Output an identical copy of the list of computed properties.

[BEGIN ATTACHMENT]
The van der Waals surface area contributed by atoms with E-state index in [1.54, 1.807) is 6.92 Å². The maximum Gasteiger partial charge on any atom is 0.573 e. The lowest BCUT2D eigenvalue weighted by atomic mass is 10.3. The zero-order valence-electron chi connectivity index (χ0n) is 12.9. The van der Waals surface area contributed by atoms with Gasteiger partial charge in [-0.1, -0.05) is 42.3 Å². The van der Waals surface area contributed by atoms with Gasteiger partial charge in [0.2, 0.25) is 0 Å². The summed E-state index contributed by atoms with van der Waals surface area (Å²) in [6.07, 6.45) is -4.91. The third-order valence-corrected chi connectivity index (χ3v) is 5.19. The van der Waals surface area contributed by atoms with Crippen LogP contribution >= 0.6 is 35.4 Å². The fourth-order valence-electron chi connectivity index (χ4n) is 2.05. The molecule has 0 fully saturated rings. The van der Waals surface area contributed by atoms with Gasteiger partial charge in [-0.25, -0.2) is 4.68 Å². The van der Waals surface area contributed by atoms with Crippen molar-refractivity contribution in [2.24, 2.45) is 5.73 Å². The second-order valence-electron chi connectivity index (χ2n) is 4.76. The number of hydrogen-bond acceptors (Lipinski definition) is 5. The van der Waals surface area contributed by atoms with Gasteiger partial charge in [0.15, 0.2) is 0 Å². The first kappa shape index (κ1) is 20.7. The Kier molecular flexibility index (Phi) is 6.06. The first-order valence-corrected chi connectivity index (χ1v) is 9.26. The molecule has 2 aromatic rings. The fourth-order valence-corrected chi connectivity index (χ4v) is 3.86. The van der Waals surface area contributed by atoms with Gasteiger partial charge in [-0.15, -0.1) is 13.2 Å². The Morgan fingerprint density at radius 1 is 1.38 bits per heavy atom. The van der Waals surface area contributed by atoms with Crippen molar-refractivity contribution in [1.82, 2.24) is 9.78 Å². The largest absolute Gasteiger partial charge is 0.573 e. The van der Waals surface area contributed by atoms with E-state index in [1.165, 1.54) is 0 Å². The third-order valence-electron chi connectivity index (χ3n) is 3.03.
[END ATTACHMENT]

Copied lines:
The van der Waals surface area contributed by atoms with E-state index in [1.54, 1.807) is 6.92 Å². The maximum Gasteiger partial charge on any atom is 0.573 e. The lowest BCUT2D eigenvalue weighted by atomic mass is 10.3. The zero-order valence-electron chi connectivity index (χ0n) is 12.9. The van der Waals surface area contributed by atoms with Gasteiger partial charge in [-0.1, -0.05) is 42.3 Å². The van der Waals surface area contributed by atoms with Gasteiger partial charge in [0.2, 0.25) is 0 Å². The summed E-state index contributed by atoms with van der Waals surface area (Å²) in [6.07, 6.45) is -4.91. The third-order valence-corrected chi connectivity index (χ3v) is 5.19. The van der Waals surface area contributed by atoms with Crippen LogP contribution >= 0.6 is 35.4 Å². The fourth-order valence-electron chi connectivity index (χ4n) is 2.05. The molecule has 0 fully saturated rings. The van der Waals surface area contributed by atoms with Gasteiger partial charge in [-0.25, -0.2) is 4.68 Å². The van der Waals surface area contributed by atoms with Crippen molar-refractivity contribution in [2.24, 2.45) is 5.73 Å². The second-order valence-electron chi connectivity index (χ2n) is 4.76. The number of hydrogen-bond acceptors (Lipinski definition) is 5. The van der Waals surface area contributed by atoms with Gasteiger partial charge in [0.15, 0.2) is 0 Å². The first kappa shape index (κ1) is 20.7. The Kier molecular flexibility index (Phi) is 6.06. The first-order valence-corrected chi connectivity index (χ1v) is 9.26. The molecule has 2 aromatic rings. The fourth-order valence-corrected chi connectivity index (χ4v) is 3.86. The van der Waals surface area contributed by atoms with Gasteiger partial charge in [-0.15, -0.1) is 13.2 Å². The Morgan fingerprint density at radius 1 is 1.38 bits per heavy atom. The van der Waals surface area contributed by atoms with Crippen molar-refractivity contribution in [1.82, 2.24) is 9.78 Å². The largest absolute Gasteiger partial charge is 0.573 e. The van der Waals surface area contributed by atoms with E-state index in [1.165, 1.54) is 0 Å². The third-order valence-electron chi connectivity index (χ3n) is 3.03.